Chilly autumn days in the high 80s brought a yen for the rich, earthy flavors of mushroom pasta.
A concept as 1980s as fancy mushrooms calls for a 1980s band, so let’s revive Living Colour (listen — or don’t, as there will be vids), not least because if one chooses the wrong mushrooms, things can get colorful. To my astonishment, Living Colour is touring — as part of a Jimi Hendrix tribute.
Equally important, whenever I cook something with nuts, I end up invoking metal, and Living Colour is classified as funk metal. Or metal funk. But not fetal munk. Really. The band is also ranked #70 on VH1′s Greatest Artists of Hard Rock. Let’s start with the song that I heard played most, though apparently my local radio station was weird.
The glamour mushrooms are oyster mushrooms. A small quantity of dried ones needs to soak for half an hour in a bowl with a handful of craisins, a shot of vodka, and enough water to set it all afloat. Think of this as a hot tub for mushrooms.
At least that song reassured me that I’m not crazy to associate Living Colour with funk (rhythmic with a groove). But we need to get metal, so heat a drizzle of olive oil and toast some nuts on the stove top. These are crushed walnuts. They will absorb oil madly.
Slice some regular mushrooms. To make enough dinner for one person with leftovers, I went for half a package. I’m convinced that the brown mushrooms sold as criminis or baby bellas have deeper flavor than the white ones sold as button mushrooms, even though they’re the same shroom. And I ignore Julia Child’s admonitions about pan space: one always ends up alone with a crowded shroom.
While I associate Living Colour most strongly with lead vocalist Corey Glover, it turns out to have been the brainchild of guitarist Vernon Reid (#66 on Rolling Stone‘s list of the 100 Greatest Guitarists of All Time), who also cofounded the Black Rock Coalition, to support African-American musicians who want to play real rock-’n'-roll.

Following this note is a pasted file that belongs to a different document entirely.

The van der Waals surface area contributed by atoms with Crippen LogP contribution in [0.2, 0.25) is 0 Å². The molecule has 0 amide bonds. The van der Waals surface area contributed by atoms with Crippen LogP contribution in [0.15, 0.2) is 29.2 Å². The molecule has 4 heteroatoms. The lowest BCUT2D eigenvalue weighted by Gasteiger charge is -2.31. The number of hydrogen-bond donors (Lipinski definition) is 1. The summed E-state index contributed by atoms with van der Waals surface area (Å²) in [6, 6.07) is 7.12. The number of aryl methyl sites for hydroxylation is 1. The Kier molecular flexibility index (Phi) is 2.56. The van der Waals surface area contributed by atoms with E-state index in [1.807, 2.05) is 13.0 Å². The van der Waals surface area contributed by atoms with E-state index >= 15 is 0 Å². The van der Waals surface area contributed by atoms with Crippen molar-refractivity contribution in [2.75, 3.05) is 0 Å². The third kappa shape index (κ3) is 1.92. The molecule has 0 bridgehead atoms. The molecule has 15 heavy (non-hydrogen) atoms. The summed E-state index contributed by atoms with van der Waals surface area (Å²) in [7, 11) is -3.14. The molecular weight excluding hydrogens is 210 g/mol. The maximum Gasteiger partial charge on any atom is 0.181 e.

As the main mushrooms start to turn browner and limper, shred the oyster mushrooms and add them to the pan. Also add the craisins and a five or six cloves of baked garlic. Stir merrily to let it all blend and then, if you’ve forgotten to start the pasta, set all the goodies aside in a bowl while the penne boils. That gives time to admire the work of Reid’s fast-moving fingers on this live performance. The guitar solo around 4:10 almost vibrates.
Once the pasta is draining, we can whip up a sauce. A low-fat béchamel is the easiest thing to make, after boiling water but well before, say, toast. Put a couple tablespoons of olive oil in the hot pan and add an equal quantity of flour. Mix, mix, mix!
The drumming in this band is pretty impressive, too. Will Calhoun (a graduate of the Berklee College of Music in music production… yes, Wikipedia, I love it when you do that… now let me stir the sauce!) was Modern Drummer’s Number One Progressive Drummer three times.
Add milk. Things got exciting about here, thus the lack of photos. Figure a cup of milk, as you can always add more. Don’t be alarmed if the white sauce if somewhat beige, as the mushrooms left some pan juices, and we want them.
And then there’s the secret ingredient: basil paste. I discovered basil paste at Safeway today. One tube is equivalent to three bunches of basil, and it doesn’t get all wilted and reproachful in the fridge. Add a modest little squirt and stir like crazy.
When the sauce looks saucy, add the pasta and the mushroom mixture. Mix it all together well and let it heat through so that the sauce can thicken.
Here it is, on a plate, topped with the chopped walnuts. This is the mushroom pasta I’ve been trying to achieve since an unfortunate restaurant foray with friends back in April. The flavors are dense, woodsy, and complex; the sauce feels rich.
(It is sometimes a handicap in writing this blog to get a dish really right, as I then want to make it often.)
In the vein of dense and complex, let’s wrap up with Living Colour’s most famous song (now on Guitar Hero), which achieves a true metal vibe inside a funk groove.